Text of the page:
"He willingly rose to the responsibility inherent to his birthright," said Lawrence A. Leser, retired chairman and CEO of Scripps. "He learned the business from the bottom up, tutored by the men who had worked with his father."
Just as Scripps inherited his grandfather's passion for publishing, the two also shared a love of sailing. It came as no surprise when young Scripps enlisted with the U.S. Coast Guard during World War II. He was stationed in the Pacific and rose to the rank of lieutenant before returning to the family business after the war.
Scripps was 28 when he became chairman of the family trust and moved to Cincinnati, where the trust was headquartered. Even after he became chairman of The E. W. Scripps Company five years later, he continued to live in Cincinnati rather than move to company headquarters in New York City. In 1977, he welcomed corporate executives to Cincinnati, where the company has since been headquartered.
Recognizing that with leadership comes responsibility, Scripps used his influence to promote freedom of the press throughout the world. He served as president of the Inter-American Press Association in 1980 and president of its advisory council from 1981-82. During that time, he also traveled to Mexico, Austria and the Soviet Union in support of UNESCO's International Programme for the Development of Communication and to France for the World Press Freedom Committee.
Through the years he served on the boards of many organizations, both those related to the media industry as well as civic and public service organizations in Cincinnati and, in later years, in Naples, Fla., where he spent the winter months.
However, the nonprofit organization that received his greatest attention was The Salvation Army, which he served locally, nationally and internationally.
"Mr. Scripps was a gentle giant," said Maj. Kenneth Maynor, divisional commander of The Salvation Army. "He was warm, humble and gracious - totally without pretense - and yet he was world-renowned as an innovative, truly great leader. During his 30-plus years of service he was a revered partner in the ministry, whose wisdom was a blessing we did not take for granted."
Scripps received The William Booth Award in 1988 and the prestigious "Others Award" from The Greater Cincinnati Salvation Army. In addition, he has been honored by the National Jewish Hospital and Research Center in Denver and the American Advertising Foundation. In 1983, he received an honorary doctorate from Ohio University for his contributions to communications and his "championship of press freedom worldwide." In 1986, the Scripps Howard Foundation established the Charles E. Scripps Literacy Award in his honor.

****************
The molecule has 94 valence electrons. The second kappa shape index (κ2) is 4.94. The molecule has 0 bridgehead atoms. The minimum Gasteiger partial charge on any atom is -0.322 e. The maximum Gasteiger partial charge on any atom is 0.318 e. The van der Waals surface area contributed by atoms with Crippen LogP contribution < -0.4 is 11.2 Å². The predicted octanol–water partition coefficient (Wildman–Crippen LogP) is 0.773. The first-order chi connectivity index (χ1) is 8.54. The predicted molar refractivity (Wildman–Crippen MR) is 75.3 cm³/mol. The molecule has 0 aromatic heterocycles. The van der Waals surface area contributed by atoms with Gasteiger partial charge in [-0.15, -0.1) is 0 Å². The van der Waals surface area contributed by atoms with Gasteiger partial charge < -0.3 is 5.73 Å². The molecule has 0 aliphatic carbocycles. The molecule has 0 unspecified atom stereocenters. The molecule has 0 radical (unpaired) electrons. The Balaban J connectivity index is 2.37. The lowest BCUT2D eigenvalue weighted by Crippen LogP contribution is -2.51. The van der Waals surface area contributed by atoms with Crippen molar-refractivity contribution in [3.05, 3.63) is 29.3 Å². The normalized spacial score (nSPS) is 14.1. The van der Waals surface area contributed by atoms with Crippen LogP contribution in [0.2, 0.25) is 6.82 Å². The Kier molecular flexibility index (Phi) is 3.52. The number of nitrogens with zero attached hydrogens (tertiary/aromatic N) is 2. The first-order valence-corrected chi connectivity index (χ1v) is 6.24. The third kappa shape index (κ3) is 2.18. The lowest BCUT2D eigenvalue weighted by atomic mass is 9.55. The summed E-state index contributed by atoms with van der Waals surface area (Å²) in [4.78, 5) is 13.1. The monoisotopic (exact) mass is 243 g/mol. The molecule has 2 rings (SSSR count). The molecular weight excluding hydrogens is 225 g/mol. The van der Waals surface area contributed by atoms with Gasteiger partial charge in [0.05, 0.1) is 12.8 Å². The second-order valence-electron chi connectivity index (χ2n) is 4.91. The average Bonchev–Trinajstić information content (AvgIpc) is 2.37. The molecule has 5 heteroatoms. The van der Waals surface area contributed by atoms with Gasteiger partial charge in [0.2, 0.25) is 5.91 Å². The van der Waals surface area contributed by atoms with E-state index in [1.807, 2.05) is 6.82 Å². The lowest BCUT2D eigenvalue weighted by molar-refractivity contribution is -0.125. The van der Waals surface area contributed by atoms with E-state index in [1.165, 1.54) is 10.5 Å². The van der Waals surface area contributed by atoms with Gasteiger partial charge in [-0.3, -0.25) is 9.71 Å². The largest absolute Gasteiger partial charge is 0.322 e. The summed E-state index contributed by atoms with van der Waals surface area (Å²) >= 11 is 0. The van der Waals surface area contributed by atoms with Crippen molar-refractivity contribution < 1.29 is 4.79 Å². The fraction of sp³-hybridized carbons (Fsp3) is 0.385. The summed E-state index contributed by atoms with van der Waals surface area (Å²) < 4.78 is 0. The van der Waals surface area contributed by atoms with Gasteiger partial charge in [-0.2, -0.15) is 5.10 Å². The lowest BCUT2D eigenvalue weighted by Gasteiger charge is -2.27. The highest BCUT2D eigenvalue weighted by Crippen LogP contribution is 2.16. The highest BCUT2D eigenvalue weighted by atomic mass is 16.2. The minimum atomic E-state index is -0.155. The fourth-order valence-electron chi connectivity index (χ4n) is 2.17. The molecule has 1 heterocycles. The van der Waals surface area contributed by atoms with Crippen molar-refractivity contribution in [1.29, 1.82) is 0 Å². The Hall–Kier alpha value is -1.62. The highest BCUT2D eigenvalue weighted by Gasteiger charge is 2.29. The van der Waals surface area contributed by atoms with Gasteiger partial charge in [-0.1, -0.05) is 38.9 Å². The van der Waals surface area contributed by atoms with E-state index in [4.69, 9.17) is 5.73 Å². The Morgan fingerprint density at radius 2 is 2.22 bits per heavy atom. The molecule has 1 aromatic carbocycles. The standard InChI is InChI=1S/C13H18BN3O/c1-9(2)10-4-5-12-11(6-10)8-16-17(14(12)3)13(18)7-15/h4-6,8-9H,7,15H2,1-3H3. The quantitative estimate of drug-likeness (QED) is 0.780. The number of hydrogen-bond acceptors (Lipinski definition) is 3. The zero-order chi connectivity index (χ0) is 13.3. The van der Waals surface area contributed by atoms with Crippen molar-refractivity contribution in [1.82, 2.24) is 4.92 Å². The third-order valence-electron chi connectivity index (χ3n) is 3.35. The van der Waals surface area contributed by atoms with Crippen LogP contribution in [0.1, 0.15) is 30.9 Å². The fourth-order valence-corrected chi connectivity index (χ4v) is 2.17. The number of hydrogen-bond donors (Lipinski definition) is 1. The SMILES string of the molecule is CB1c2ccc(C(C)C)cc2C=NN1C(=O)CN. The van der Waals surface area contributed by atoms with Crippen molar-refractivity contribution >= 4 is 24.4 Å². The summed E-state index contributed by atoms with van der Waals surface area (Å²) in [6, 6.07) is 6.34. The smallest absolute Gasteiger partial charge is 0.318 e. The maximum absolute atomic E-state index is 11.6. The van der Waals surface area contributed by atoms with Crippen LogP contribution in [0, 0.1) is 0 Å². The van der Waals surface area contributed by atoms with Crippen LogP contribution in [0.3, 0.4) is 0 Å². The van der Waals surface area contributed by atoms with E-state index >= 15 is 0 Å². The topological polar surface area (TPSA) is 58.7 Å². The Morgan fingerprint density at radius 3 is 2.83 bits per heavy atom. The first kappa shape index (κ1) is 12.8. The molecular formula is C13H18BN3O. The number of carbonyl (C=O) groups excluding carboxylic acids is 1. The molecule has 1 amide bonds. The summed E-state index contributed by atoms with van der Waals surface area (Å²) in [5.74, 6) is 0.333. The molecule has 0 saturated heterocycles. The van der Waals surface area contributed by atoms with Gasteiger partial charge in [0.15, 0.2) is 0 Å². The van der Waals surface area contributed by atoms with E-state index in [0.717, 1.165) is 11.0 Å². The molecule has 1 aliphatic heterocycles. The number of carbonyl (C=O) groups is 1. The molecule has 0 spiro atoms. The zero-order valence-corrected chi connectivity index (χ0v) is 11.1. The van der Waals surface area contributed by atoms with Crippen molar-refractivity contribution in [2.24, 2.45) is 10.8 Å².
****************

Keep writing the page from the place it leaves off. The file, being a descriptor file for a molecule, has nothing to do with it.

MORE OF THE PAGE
The Greater Cincinnati Chamber of Commerce presented its Great Living Cincinnatian Award to Scripps in February 2003. In accepting the honor, he said, "It's not about power. It's about influence and how you use that for the betterment of your community and the world."
After 57 years on the company's board of directors, Scripps retired in May 2003. Four months later, Scripps was presented with a framed copy of the resolution board members passed in honor of his service. It recognizes the family-friendly workplace he created, his vision for the company, faith in its leadership and "resolve to produce quality journalism that enlightened the populace, improved communities and defended the First Amendment."
He leaves his wife, Mary Elizabeth (Libby) Breslin Scripps, whom he married in 1993; four children: Charles E. Scripps, Jr., of Darby, Mont.; Marilyn Scripps Wade and Julia Scripps Heidt, both of Cincinnati; and Eaton Scripps, of Boulder, Colo.; two stepsons, Ben P. Breslin and Andrew W. Breslin; seven grandchildren and three step-grandchildren; two brothers: Robert P. Scripps, of Fredericksburg, Texas; and Sam Scripps of Rhinebeck, N.Y. He was preceded in death by his wife of 41 years, Lois Anne MacKay Scripps.